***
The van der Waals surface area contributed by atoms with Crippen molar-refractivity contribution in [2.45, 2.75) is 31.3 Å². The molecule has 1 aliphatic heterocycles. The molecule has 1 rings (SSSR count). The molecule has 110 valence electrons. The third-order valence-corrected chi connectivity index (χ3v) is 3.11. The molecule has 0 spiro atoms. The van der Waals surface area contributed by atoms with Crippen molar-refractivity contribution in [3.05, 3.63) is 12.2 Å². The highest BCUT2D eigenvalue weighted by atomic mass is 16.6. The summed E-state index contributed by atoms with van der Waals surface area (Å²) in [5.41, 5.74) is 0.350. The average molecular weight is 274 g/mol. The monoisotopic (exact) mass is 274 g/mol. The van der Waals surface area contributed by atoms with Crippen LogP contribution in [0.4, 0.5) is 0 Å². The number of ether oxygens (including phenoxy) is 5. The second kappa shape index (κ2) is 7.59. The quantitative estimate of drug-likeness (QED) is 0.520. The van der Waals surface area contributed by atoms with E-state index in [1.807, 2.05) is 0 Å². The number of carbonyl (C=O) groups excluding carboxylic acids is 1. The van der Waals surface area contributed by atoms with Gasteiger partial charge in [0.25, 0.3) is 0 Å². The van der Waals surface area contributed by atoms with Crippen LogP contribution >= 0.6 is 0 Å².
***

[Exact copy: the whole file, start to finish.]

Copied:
The van der Waals surface area contributed by atoms with Crippen molar-refractivity contribution in [2.45, 2.75) is 31.3 Å². The molecule has 1 aliphatic heterocycles. The molecule has 1 rings (SSSR count). The molecule has 110 valence electrons. The third-order valence-corrected chi connectivity index (χ3v) is 3.11. The molecule has 0 spiro atoms. The van der Waals surface area contributed by atoms with Crippen molar-refractivity contribution in [3.05, 3.63) is 12.2 Å². The highest BCUT2D eigenvalue weighted by atomic mass is 16.6. The summed E-state index contributed by atoms with van der Waals surface area (Å²) in [5.41, 5.74) is 0.350. The average molecular weight is 274 g/mol. The monoisotopic (exact) mass is 274 g/mol. The van der Waals surface area contributed by atoms with Crippen LogP contribution in [0.4, 0.5) is 0 Å². The number of ether oxygens (including phenoxy) is 5. The second kappa shape index (κ2) is 7.59. The quantitative estimate of drug-likeness (QED) is 0.520. The van der Waals surface area contributed by atoms with E-state index in [1.807, 2.05) is 0 Å². The number of carbonyl (C=O) groups excluding carboxylic acids is 1. The van der Waals surface area contributed by atoms with Gasteiger partial charge in [0.25, 0.3) is 0 Å². The van der Waals surface area contributed by atoms with Crippen LogP contribution >= 0.6 is 0 Å².